## Sunday 29 April 2012

### Answers To Introduction To Algorithms 1.2-2 and 1.2-3

Algorithm is a fun subject and we are starting from the very basics of algorithm. Here is my solution for selected questions from chapter 1 of Introduction To Algorithms by Cormen and others.

Here, we need to determine the value of n such that 8n

For the value n = 1, obviously the merge sort beats the insertion sort so we will start from 2 and find the higher limit up to which the insertion sort beats merge sort.

The above equation can be further reduced as n = 8lgn. We can now solve it to determine the value of n. A simple code in C that would do the job for us is as below:

Answer: 2 <= n < 44.

Here, we need to determine the smallest value of n such that 100n2 < 2n. The value of n evaluates to

I hope this helps some of the algo beginners out there trying to solve the questions from "Introduction To Algorithms". Btw, they are basic maths however :P

**1.2-2) Suppose we are comparing implementations of insertion sort and merge sort on the same machine. For inputs of size n, insertion sort runs in 8n**^{2}steps, while merge sort runs in 64nlg n steps. For which values of n does insertion sort beat merge sort?Here, we need to determine the value of n such that 8n

^{2}= 64nlgnFor the value n = 1, obviously the merge sort beats the insertion sort so we will start from 2 and find the higher limit up to which the insertion sort beats merge sort.

The above equation can be further reduced as n = 8lgn. We can now solve it to determine the value of n. A simple code in C that would do the job for us is as below:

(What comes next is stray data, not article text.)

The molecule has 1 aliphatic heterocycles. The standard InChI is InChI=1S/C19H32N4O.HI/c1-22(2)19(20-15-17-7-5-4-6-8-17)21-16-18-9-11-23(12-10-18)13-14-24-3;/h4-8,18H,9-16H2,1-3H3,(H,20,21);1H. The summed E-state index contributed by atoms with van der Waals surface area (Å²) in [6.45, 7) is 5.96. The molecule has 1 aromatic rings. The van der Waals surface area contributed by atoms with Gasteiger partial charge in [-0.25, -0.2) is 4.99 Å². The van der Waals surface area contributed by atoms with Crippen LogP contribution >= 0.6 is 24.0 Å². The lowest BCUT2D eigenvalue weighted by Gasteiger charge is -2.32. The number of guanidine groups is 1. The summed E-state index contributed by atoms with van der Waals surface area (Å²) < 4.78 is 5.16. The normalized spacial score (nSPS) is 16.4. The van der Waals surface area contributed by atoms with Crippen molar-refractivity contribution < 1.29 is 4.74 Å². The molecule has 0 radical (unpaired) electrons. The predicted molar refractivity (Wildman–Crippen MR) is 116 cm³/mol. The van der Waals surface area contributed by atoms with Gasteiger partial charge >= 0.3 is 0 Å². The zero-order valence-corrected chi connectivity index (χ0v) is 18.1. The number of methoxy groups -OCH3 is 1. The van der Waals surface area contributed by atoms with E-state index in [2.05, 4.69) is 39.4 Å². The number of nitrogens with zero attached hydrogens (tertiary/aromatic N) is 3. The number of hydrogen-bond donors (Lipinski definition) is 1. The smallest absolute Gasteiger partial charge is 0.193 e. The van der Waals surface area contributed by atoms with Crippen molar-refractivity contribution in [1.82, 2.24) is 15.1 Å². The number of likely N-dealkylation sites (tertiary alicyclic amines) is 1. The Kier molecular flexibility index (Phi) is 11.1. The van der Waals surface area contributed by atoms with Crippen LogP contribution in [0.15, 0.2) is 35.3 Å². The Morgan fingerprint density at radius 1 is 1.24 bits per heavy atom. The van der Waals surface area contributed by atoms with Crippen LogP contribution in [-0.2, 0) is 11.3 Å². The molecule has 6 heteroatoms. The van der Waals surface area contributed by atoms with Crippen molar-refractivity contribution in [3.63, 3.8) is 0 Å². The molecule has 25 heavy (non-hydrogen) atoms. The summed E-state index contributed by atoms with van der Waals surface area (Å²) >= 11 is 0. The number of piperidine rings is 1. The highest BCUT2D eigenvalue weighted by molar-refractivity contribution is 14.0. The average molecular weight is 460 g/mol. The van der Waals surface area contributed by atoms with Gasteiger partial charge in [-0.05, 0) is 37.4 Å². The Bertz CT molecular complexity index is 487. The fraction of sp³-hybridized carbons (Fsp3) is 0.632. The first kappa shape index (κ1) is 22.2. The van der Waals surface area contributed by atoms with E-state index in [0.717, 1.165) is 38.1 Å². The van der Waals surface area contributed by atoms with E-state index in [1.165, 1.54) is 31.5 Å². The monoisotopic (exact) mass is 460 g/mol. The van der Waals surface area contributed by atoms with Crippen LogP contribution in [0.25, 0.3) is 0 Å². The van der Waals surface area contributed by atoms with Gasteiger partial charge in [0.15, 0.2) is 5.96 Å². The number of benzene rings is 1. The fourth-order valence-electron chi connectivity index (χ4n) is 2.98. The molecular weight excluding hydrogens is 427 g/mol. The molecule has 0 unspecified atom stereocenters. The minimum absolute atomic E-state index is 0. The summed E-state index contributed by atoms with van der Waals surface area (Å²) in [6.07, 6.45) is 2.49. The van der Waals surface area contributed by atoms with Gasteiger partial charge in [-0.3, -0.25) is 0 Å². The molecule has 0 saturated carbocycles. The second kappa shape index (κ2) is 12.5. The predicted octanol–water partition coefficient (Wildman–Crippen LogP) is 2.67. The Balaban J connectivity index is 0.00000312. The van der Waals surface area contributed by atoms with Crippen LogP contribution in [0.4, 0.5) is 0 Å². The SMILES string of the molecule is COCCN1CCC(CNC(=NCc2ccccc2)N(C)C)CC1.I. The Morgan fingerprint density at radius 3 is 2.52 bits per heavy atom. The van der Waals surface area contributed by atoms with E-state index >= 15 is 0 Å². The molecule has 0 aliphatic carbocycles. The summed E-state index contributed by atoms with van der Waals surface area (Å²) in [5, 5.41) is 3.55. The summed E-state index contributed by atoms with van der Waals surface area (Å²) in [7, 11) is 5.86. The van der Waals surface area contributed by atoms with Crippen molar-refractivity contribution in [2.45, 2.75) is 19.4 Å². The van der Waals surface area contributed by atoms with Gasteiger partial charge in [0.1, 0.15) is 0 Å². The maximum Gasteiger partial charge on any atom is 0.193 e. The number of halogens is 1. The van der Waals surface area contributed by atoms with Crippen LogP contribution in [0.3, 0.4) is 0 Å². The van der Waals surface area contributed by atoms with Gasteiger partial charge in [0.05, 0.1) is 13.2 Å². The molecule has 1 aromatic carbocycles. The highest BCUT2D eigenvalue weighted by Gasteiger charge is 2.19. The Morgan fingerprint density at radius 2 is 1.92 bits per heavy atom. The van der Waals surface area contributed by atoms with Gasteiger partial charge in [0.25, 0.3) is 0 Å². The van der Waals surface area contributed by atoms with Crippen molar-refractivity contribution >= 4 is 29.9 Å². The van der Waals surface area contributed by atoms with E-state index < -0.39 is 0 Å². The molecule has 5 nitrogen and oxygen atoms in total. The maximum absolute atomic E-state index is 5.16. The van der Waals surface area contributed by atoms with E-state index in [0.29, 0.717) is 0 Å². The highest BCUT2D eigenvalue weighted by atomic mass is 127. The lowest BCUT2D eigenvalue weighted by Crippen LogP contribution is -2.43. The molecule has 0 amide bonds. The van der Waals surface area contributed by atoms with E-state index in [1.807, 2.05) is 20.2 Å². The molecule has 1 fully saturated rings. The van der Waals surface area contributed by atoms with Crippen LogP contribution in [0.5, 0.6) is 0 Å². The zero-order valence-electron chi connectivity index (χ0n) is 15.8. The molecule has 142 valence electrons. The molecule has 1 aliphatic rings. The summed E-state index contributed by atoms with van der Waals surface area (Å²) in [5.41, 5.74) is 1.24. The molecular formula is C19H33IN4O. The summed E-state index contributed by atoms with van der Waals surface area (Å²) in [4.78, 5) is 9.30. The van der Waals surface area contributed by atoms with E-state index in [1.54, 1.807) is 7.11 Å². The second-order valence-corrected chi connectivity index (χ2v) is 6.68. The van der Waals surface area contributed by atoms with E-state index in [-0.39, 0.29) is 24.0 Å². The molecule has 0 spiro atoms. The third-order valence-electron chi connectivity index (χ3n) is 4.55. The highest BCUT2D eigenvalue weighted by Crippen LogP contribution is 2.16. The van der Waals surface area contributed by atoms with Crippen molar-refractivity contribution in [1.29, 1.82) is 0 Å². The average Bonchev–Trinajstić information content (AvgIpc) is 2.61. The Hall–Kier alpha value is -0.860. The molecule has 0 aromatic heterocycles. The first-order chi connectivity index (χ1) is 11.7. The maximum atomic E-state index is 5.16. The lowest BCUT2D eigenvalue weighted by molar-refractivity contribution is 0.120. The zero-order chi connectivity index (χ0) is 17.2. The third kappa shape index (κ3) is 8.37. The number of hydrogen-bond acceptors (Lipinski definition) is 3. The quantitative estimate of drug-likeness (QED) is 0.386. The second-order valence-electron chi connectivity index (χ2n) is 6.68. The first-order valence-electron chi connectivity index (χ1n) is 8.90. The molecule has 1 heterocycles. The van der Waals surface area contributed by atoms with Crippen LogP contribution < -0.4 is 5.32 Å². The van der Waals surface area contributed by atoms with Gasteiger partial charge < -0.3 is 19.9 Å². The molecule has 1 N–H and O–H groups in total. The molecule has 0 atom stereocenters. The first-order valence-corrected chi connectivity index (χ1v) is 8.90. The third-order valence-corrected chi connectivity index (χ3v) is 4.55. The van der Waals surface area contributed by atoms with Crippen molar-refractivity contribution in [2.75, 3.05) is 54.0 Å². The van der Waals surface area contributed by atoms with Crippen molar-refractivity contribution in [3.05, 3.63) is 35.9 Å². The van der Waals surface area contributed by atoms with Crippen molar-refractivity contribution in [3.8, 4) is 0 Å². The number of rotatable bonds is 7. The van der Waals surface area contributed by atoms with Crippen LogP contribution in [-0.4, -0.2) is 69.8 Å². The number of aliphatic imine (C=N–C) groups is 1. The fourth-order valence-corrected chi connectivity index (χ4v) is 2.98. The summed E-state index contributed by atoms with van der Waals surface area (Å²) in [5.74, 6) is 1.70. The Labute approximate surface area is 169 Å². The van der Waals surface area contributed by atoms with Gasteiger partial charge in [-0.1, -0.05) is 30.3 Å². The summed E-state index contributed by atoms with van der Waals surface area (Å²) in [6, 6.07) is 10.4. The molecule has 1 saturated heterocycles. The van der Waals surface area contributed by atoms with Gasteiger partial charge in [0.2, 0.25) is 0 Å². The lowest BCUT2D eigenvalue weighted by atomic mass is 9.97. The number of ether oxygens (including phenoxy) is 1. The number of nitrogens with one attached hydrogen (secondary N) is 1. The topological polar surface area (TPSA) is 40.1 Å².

#include <stdio.h> #include <math.h> int main() { int i = 2; while (1) { int merge = 8 * log2(i); if (i > merge) { printf("Value of i: %d\n", i); break; } i++; } return 0; }

Answer: 2 <= n < 44.

**1.2-3) What is the smallest value of n such that an algorithm whose running time is 100n**^{2}runs faster than an algorithm whose running time is 2n on the same machine?Here, we need to determine the smallest value of n such that 100n2 < 2n. The value of n evaluates to

**15**. The source code for above problem is as below:#include <stdio.h> #include <math.h> int main() { int i = 2; while (1) { int x = 100 * pow(i, 2); int y = pow(2,i); if (x < y) { printf("Value of i: %d\n", i); break; } i++; } return 0; }

I hope this helps some of the algo beginners out there trying to solve the questions from "Introduction To Algorithms". Btw, they are basic maths however :P

Labels:
algorithms,
C/C++,
programming

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Answers To Introduction To Algorithms 1.2-2 and 1.2-3

2012-04-29T20:51:00+05:45

Cool Samar

algorithms|C/C++|programming|

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